Traces the relationship between the self and landscape across three masters of Chinese painting
In Chinese painting there is no clear desire to separate the subjective world and the objective world. Rather, there is a constant, conscious play between the physical reality of the world and the subjective vision of the artist. The artist is continually imitating the world—sometimes more, sometimes less—but he never denies its appearance to the point of total abstraction; nor, in the other extreme, does he claim for the physical world an existence independent of his own involvement.The World around the Chinese Artist explores this special relationship between the self and the landscape in Chinese art through studies of painters Hsia Kuei (12th–13th centuries), Shen Chou (15th–16th centuries), and Shih-t’ao (17th–18th centuries). Each of these three was important in his own time and deemed a master by later critics. Hsia Kuei was Painter-in-attendance in the Academy of Painting during the reign of Emperor Ning-tsung, and he was concerned with presenting a directly observable view of a physically believable landscape. Shen Chou can be described as the inheritor of Yüan ideals and the recipient of traditional training, yet he developed his own style and sensitivity characterized by walking the hair-line between involvement in and detachment from the world he observed. Shih-t’ao was a Buddhist priest and Confucian who viewed narrow adherence to the past as unacceptable slavery and countered it with conscoius rebellion, painting with special notions of style, independence, and individuality that included freedom and abstraction.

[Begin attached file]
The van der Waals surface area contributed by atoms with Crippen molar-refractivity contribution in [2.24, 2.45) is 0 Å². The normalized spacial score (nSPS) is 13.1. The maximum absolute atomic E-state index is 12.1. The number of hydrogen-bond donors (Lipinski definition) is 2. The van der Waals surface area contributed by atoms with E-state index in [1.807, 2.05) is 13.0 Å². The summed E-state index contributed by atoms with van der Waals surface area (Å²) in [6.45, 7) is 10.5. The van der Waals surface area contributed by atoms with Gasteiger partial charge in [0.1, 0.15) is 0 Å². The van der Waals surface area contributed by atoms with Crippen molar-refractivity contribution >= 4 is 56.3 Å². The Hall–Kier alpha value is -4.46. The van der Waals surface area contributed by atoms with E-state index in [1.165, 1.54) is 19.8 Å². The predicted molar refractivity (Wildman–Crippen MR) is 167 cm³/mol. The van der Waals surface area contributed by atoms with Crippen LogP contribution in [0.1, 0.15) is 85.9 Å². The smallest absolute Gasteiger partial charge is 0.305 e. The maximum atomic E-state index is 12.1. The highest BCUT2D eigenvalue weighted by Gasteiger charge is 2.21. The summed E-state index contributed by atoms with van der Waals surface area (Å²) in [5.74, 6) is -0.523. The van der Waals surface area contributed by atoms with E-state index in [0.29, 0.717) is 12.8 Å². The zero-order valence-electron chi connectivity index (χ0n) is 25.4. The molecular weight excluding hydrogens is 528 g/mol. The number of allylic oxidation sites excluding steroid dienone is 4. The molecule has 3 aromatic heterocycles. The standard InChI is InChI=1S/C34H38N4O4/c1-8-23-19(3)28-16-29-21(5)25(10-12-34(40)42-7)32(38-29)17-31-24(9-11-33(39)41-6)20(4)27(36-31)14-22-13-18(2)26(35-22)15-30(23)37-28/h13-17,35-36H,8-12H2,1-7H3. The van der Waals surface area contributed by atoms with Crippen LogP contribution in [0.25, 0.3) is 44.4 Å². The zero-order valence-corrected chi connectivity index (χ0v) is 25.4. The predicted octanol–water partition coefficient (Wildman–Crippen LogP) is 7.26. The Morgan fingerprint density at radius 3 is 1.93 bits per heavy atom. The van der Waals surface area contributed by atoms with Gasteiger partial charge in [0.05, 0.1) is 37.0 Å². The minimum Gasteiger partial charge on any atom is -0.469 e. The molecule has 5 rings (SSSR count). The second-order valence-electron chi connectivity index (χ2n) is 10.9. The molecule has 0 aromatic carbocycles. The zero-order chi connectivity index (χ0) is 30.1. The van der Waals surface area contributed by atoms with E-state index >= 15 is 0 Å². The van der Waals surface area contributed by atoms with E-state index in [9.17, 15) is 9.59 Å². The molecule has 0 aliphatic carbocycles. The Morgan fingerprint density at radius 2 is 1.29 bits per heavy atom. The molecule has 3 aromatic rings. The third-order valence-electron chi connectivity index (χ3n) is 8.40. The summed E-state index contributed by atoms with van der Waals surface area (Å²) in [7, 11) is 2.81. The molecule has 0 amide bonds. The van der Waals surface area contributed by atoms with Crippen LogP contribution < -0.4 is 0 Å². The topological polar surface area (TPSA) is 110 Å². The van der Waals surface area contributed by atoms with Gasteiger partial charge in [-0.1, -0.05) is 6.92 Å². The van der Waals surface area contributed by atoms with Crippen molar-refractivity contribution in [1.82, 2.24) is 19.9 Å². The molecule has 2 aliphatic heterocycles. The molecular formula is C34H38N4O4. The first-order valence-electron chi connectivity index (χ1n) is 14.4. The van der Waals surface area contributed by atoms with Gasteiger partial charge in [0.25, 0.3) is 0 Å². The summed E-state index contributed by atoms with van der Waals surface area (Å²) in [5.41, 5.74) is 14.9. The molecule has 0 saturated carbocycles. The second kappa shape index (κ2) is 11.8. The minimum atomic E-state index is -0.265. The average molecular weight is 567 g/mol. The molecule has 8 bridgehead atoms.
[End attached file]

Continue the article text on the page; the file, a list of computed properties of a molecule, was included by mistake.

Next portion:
Richard Edwards is Professor Emeritus of East Asian Art and Art History, University of Michigan.